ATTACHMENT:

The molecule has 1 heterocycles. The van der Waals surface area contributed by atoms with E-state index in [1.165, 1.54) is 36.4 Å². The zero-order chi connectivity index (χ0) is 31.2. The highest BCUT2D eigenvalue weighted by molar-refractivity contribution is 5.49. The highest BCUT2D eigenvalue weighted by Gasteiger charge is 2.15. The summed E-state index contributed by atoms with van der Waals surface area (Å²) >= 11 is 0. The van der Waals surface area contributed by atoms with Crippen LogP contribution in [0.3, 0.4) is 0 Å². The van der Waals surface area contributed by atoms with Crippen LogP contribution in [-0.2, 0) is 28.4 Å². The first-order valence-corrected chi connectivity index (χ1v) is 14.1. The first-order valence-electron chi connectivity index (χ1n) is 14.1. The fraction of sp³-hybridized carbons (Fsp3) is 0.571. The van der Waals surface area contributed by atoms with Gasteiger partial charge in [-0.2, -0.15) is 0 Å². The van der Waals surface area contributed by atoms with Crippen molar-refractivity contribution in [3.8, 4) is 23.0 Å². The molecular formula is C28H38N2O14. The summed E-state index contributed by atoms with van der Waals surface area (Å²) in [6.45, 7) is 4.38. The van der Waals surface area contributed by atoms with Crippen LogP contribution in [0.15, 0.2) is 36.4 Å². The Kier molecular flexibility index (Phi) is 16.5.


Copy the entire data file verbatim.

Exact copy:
The molecule has 1 heterocycles. The van der Waals surface area contributed by atoms with E-state index in [1.165, 1.54) is 36.4 Å². The zero-order chi connectivity index (χ0) is 31.2. The highest BCUT2D eigenvalue weighted by molar-refractivity contribution is 5.49. The highest BCUT2D eigenvalue weighted by Gasteiger charge is 2.15. The summed E-state index contributed by atoms with van der Waals surface area (Å²) >= 11 is 0. The van der Waals surface area contributed by atoms with Crippen LogP contribution in [0.3, 0.4) is 0 Å². The van der Waals surface area contributed by atoms with Crippen LogP contribution in [-0.2, 0) is 28.4 Å². The first-order valence-corrected chi connectivity index (χ1v) is 14.1. The first-order valence-electron chi connectivity index (χ1n) is 14.1. The fraction of sp³-hybridized carbons (Fsp3) is 0.571. The van der Waals surface area contributed by atoms with Gasteiger partial charge in [-0.2, -0.15) is 0 Å². The van der Waals surface area contributed by atoms with Crippen molar-refractivity contribution in [3.8, 4) is 23.0 Å². The molecular formula is C28H38N2O14. The summed E-state index contributed by atoms with van der Waals surface area (Å²) in [6.45, 7) is 4.38. The van der Waals surface area contributed by atoms with Crippen LogP contribution in [0.15, 0.2) is 36.4 Å². The Kier molecular flexibility index (Phi) is 16.5.